Iq'm not going anywhere they put the damn radishes in Jell-O," says my friend and employee, Celestine Duval, when I mention visiting her son, Norris.
Yet that very night my shop catches fire, and she is out of a job until the insurance comes through. It is December. The nearest hydrant was frozen when they put a wrench to it, but I am lucky. Because I have a thick sliding door between the shop and the back room where I live, the only damage to my living quarters was stains from a few gray plumes of smoke blown up the walls.
"They lend an atmosphere," Celestine tells me.
She talks like a restaurant because Norris has opened a steakhouse in Argus, North Dakota, where he lives among the Swedes. This has led to Celestine's objections to the radishes. She has got a bug up her nose about the Swedes and their customs involving food. She went down to help Norris at the grand opening not so long ago, but she could not stand their habit of slicing odd things into the Jell-O.
Now, since the fire payment won't arrive for a week or so and the workmen won't start on the interior, we decide to close the shop and take a trip. We must get our minds off this disaster. We decide to go to Argus and visit Norris, his wife, Adele, and their daughter with the terrible name.
Wallacette is named after Adele's father, who died in the ninth month of Adele's pregnancy and left his daughter's mind unhinged with grief. Nothing that Norris said could persuade Adele to name their daughter something halfway normal. Wallacette she became.
Like her mother, Wallacette is big and imposing, with a large-jawed grin full of teeth. At eleven years old she towers above the rest of the children in her class, and she is mainly interested in fiercely pursuing love. To get boyfriends, she knocks boys down and grinds their faces in the snowy grit. To get girls, she ties the string waistbands of their dresses to her own dress strings, and drags them around the playground until they promise to write her a note.
The nuns don't know what to do with Wallacette, nor do her parents, for she is strong-willed and determined to get her way. These same traits, however, make her a favorite with Celestine and myself, for we think that she has got spunk, and we always look forward to what surprises each visit with her brings. But to visit Wallacette we must also contend with Norris and, worse, grim Adele, who insists that we help her out in their steakhouse. The Poopdeck is the name of the place. I can't tell you why, except that this name was Adele's idea too.
The name does have to be an oceangoing kind of name, we admit. To save money on the renovations, Norris put in portholes rather than windows. Then he painted the outside white and blue, like a ship, and built a little captain's steering deck up top. He can't disguise the square shape of the building, though. It certainly doesn't look like it could sail anywhere.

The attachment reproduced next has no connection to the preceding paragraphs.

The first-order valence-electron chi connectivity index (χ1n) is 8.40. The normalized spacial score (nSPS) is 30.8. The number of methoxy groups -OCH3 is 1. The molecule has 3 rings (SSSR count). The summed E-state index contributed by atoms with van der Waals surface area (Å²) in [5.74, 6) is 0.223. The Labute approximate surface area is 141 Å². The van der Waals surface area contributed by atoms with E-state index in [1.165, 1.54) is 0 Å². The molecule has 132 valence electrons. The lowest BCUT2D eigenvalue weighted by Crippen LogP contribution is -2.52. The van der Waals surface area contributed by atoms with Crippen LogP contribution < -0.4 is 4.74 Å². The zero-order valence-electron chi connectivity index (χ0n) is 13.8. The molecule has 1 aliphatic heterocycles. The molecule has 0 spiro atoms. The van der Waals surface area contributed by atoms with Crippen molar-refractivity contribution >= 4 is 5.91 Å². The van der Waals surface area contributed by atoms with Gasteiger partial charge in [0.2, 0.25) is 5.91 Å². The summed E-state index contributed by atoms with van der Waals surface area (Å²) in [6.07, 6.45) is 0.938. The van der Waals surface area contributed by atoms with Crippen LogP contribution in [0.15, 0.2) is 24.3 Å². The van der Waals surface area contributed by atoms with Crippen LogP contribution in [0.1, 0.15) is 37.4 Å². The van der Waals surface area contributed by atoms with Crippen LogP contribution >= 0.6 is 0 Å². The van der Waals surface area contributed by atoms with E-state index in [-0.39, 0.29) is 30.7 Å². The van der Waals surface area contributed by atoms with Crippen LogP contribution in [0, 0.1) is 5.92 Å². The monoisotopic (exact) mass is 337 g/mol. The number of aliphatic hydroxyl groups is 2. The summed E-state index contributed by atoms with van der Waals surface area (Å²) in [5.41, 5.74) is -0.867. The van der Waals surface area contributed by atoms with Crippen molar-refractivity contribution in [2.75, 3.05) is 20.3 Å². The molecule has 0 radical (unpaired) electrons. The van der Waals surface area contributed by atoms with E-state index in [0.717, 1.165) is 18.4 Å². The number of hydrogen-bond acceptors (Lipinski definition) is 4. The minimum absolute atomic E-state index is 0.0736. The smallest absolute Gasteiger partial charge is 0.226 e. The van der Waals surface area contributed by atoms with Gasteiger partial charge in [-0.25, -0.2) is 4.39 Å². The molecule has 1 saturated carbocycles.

After two hours of driving, we arrive in Argus. The Poopdeck's parking lot is jammed. Furry green plastic branches frame the portholes, decorations for the holidays. Within each porthole glows one red electric candle.
"Celestine," I say, "let's go somewhere else for lunch."
She is wearing a white turban on her head, and earrings that look like tiny red plungers. Christmas plungers. Her slanting eyes are sharp yellow, and the little purple spider veins in her cheeks have darkened like stitches.
"If we help out, they'll feed us afterward. All we can eat," she says.
But it's the helping I can do without.
It is Saturday, however, and we are pleased to see that Wallacette is behind the counter. Her job is to hand out paper boat flags and red and green Lifesavers to the children who eat at the Poopdeck. This she does with earnest enjoyment. Sometimes she forces the candy so eagerly on little children that they cry out in fear of her stony jaw and gleaming teeth.
She sees us. She ducks under the counter and hurls herself forward. I can hear the sharp oof! as the air is knocked out of Celestine's lungs. It is hard to think of Celestine as anyone's grandmother. But she seems right as Wallacette's. The girl's pale legs are brawny as a wrestler's. She wears dirty white anklets. A strange light shines in her face. Hunched in her black coat, under the turban with its blazing clip, Celestine looks strange too, and the same light glows within her eyes.
We join the cooks at the steam tables in the back. I am stationed at the deep-fryer, with wire baskets and bags of frozen products—fries, shrimp, onion rings, breaded fillets. The fish is always popular because of the boat theme, which is carried on in the menu.
"Old Tar Special," the waitress yells. "Clams Casanova! Fish Waikiki!"
Someone orders a Spinnaker Salad and a Lighthouse malt—a regular malt with a cherry "light."
I lower a basket of fantail shrimp into the popping grease. This is Wallacette's favorite item on the menu. I hear her voice through the cook's window, deep and loud.
"Sure you like candy. You do too. Take these."
A child's thin wail grows and is hushed. I peek out. The boy is hoisted into his mother's arms and carried out, staring over her shoulder, lip hanging. He doesn't know it, but his character has been strengthened by this encounter. Wallacette stands before another child. This time she is poking a striped paper flag through the child's buttonhole. The child stands stiffly, paralyzed, as if the slightest movement would cause the big girl to drive the tiny wooden pole into her heart.